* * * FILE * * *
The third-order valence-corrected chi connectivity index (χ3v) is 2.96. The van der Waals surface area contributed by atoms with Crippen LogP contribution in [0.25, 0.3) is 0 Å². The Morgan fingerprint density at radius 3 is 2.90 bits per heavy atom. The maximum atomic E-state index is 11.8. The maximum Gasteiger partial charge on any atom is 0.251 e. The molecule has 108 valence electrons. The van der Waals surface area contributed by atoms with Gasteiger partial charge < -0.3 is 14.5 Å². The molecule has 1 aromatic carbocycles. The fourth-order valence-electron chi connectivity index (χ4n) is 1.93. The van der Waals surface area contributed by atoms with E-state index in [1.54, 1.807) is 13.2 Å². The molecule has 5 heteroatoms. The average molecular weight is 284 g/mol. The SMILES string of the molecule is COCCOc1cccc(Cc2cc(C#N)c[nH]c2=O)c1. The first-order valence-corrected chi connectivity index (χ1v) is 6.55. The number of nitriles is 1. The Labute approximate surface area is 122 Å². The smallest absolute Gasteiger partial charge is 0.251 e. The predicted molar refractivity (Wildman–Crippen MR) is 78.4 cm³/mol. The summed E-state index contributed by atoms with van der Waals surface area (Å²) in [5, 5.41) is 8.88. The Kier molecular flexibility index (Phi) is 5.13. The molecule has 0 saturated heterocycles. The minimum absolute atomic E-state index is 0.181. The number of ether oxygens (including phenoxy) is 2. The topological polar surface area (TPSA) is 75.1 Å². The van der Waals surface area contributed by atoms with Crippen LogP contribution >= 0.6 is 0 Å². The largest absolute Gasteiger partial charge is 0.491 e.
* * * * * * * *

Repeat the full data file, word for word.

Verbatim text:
The third-order valence-corrected chi connectivity index (χ3v) is 2.96. The van der Waals surface area contributed by atoms with Crippen LogP contribution in [0.25, 0.3) is 0 Å². The Morgan fingerprint density at radius 3 is 2.90 bits per heavy atom. The maximum atomic E-state index is 11.8. The maximum Gasteiger partial charge on any atom is 0.251 e. The molecule has 108 valence electrons. The van der Waals surface area contributed by atoms with Gasteiger partial charge < -0.3 is 14.5 Å². The molecule has 1 aromatic carbocycles. The fourth-order valence-electron chi connectivity index (χ4n) is 1.93. The van der Waals surface area contributed by atoms with E-state index in [1.54, 1.807) is 13.2 Å². The molecule has 5 heteroatoms. The average molecular weight is 284 g/mol. The SMILES string of the molecule is COCCOc1cccc(Cc2cc(C#N)c[nH]c2=O)c1. The first-order valence-corrected chi connectivity index (χ1v) is 6.55. The number of nitriles is 1. The Labute approximate surface area is 122 Å². The smallest absolute Gasteiger partial charge is 0.251 e. The predicted molar refractivity (Wildman–Crippen MR) is 78.4 cm³/mol. The summed E-state index contributed by atoms with van der Waals surface area (Å²) in [5, 5.41) is 8.88. The Kier molecular flexibility index (Phi) is 5.13. The molecule has 0 saturated heterocycles. The minimum absolute atomic E-state index is 0.181. The number of ether oxygens (including phenoxy) is 2. The topological polar surface area (TPSA) is 75.1 Å². The van der Waals surface area contributed by atoms with Crippen LogP contribution >= 0.6 is 0 Å². The largest absolute Gasteiger partial charge is 0.491 e.